28 Mar 2016

A Heart for the Education in Eastern Indonesia and Fight Against Plagiarism

Sunday Alexander Theophilus Noya knew early on he wanted to improve on the education in East Indonesia. Due to his parents work, Sunday moved a lot when he was growing up and spent his elementary and middle school years in Seram Island, Maluku. “I saw firsthand the immense struggle my fellow schoolmates go through in order to gain education,” Sunday reminisced. “Some of my friends had to walk barefoot tens of kilometers to reach school.” The level of subjects taught was also below standard in these remote areas.

When he returned to major cities, Sunday brought his heart for the underprivileged with him. Sunday began teaching street kids living under bridges and the parks in Bogor, Sunday school children at his church in Manado and eventually serving as lecturer at a private university in Jayapura upon his the completion of his undergraduate degree in Engineering from Universitas Sam Ratulangi, Manado, North Sulawesi, in 2003.

In 2006, Sunday applied for and was granted an Australia Awards Scholarship to pursue a Master in Process Management at Curtin University of Technology. “The experience broadened my horizon. I came to appreciate the various perspectives different people could bring in regards to an issue,” Sunday explained.

When Sunday returned to Indonesia in 2007, he also brought home a clearer viewpoint on plagiarism. “Most cases of plagiarism in the Indonesian education system are unintentional and due to not knowing the clear boundaries,” Sunday explained. Sunday actively imparts what constitutes as plagiarism and holds activities involving students and academics to socialize the subject at Universitas Ma Chung, Malang, East Java, where he currently serves as Head of the Industrial Engineering Study Program at Universitas Ma Chung. He was also recently appointed as Head of the Quality Assurance Agency at the university.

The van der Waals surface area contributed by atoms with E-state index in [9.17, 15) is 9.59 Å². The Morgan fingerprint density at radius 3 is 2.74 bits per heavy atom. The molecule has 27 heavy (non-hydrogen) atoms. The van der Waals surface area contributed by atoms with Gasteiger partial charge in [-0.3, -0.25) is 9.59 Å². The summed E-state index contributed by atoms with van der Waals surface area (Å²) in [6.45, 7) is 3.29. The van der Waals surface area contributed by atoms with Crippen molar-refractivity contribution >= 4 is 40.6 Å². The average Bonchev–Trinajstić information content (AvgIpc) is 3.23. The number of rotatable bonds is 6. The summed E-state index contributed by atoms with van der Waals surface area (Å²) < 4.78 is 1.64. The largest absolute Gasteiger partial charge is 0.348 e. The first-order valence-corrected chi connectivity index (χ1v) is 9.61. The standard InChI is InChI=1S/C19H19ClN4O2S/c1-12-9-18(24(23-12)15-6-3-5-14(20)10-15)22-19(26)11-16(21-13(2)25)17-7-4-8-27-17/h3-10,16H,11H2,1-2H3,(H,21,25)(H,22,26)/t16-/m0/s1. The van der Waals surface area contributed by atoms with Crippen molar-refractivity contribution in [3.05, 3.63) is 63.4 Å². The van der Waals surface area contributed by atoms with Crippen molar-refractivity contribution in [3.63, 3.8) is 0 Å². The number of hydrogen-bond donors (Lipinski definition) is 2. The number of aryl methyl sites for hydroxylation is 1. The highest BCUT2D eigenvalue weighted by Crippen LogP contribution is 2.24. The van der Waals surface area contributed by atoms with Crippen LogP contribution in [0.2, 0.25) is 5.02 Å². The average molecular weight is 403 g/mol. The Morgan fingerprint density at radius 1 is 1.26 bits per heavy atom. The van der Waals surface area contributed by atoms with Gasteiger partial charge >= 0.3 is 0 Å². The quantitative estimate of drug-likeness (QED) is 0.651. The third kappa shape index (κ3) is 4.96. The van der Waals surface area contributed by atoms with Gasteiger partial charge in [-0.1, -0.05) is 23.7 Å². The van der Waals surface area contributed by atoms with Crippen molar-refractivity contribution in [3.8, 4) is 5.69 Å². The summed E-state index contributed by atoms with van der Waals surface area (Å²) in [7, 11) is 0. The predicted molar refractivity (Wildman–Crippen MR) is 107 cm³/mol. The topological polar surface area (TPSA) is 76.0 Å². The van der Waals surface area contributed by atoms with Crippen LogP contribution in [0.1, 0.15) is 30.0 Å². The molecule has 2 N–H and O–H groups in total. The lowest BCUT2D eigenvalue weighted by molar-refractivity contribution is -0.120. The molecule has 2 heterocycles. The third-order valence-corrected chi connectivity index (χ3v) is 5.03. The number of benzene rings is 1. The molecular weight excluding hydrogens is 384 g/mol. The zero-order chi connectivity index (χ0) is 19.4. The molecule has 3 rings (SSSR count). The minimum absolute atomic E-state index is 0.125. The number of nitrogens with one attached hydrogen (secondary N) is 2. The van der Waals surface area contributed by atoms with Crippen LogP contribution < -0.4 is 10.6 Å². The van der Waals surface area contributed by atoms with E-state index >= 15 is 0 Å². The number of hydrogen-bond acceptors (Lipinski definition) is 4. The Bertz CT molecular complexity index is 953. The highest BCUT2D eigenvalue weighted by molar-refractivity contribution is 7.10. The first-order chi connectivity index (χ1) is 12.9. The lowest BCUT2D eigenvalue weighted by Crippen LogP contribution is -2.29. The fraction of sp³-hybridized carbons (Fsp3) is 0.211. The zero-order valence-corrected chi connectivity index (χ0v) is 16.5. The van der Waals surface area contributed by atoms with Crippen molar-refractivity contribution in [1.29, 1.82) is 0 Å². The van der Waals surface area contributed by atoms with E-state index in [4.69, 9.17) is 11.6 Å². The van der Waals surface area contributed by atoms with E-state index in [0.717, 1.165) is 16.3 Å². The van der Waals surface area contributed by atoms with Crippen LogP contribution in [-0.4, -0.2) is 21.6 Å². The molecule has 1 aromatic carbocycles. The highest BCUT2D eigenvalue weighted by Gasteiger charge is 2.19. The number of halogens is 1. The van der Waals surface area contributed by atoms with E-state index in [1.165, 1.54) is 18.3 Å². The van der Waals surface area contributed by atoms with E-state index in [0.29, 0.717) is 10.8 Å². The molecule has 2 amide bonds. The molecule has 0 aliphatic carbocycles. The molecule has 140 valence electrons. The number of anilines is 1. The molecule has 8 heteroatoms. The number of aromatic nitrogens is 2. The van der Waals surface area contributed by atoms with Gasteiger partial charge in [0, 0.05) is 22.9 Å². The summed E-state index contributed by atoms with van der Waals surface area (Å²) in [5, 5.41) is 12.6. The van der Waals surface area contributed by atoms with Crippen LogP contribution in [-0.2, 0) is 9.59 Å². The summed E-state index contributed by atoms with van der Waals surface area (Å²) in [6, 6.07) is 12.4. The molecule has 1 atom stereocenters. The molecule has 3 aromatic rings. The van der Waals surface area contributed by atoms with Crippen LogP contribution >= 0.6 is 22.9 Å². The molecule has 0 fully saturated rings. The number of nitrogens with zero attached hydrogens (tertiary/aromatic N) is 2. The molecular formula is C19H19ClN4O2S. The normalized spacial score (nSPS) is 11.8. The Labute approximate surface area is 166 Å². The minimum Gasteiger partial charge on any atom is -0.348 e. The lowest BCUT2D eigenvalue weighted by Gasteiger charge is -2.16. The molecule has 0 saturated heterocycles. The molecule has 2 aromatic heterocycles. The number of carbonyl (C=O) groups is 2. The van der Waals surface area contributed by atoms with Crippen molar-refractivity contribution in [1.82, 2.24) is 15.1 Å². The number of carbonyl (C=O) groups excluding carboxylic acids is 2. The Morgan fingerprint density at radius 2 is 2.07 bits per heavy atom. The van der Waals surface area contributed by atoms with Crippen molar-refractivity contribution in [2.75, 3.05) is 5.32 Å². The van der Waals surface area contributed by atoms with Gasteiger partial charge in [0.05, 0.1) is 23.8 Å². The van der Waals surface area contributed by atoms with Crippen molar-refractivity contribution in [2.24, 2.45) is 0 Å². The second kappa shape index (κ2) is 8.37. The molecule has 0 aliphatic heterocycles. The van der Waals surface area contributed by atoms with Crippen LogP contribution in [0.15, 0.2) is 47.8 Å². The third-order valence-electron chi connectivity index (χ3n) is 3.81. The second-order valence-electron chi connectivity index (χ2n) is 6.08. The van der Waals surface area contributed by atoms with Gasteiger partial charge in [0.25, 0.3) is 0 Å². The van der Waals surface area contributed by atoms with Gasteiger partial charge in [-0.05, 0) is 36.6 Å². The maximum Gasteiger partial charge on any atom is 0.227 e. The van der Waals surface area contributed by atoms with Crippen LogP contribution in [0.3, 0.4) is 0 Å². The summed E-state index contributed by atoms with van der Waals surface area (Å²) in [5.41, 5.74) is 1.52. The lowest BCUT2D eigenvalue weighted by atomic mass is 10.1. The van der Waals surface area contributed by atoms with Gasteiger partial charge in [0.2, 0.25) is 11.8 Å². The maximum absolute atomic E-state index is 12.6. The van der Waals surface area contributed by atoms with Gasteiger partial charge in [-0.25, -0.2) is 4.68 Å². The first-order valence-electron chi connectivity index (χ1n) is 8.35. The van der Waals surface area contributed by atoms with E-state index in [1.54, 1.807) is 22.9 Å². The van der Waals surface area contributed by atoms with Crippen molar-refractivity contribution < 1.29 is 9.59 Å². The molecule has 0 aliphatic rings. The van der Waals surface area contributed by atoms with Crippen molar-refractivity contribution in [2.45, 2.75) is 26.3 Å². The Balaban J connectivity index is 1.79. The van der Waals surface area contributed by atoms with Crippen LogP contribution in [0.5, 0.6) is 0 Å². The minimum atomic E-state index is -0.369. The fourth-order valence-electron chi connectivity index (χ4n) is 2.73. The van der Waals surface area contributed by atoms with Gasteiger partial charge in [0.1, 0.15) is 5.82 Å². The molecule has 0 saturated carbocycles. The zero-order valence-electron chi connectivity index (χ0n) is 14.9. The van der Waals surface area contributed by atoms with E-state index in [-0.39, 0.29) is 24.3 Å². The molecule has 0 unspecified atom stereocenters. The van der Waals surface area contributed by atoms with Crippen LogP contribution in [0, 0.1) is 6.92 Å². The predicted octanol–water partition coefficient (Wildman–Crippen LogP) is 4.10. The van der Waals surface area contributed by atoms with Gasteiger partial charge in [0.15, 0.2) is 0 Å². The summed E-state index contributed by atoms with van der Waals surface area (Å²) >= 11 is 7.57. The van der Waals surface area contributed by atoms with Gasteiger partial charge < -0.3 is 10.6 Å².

.As for his heart for the education system in East Indonesia, “My dream was to teach full-time in East Indonesia, but when I returned from Australia struggled to find any such position there,” Sunday reminisced. “I then decided that I could still contribute to Indonesia’s education system in other cities,” Sunday added.

That said, with the aid of a few of his friends, Sunday continues to make time to frequently visit East Indonesia as a visiting lecturer.

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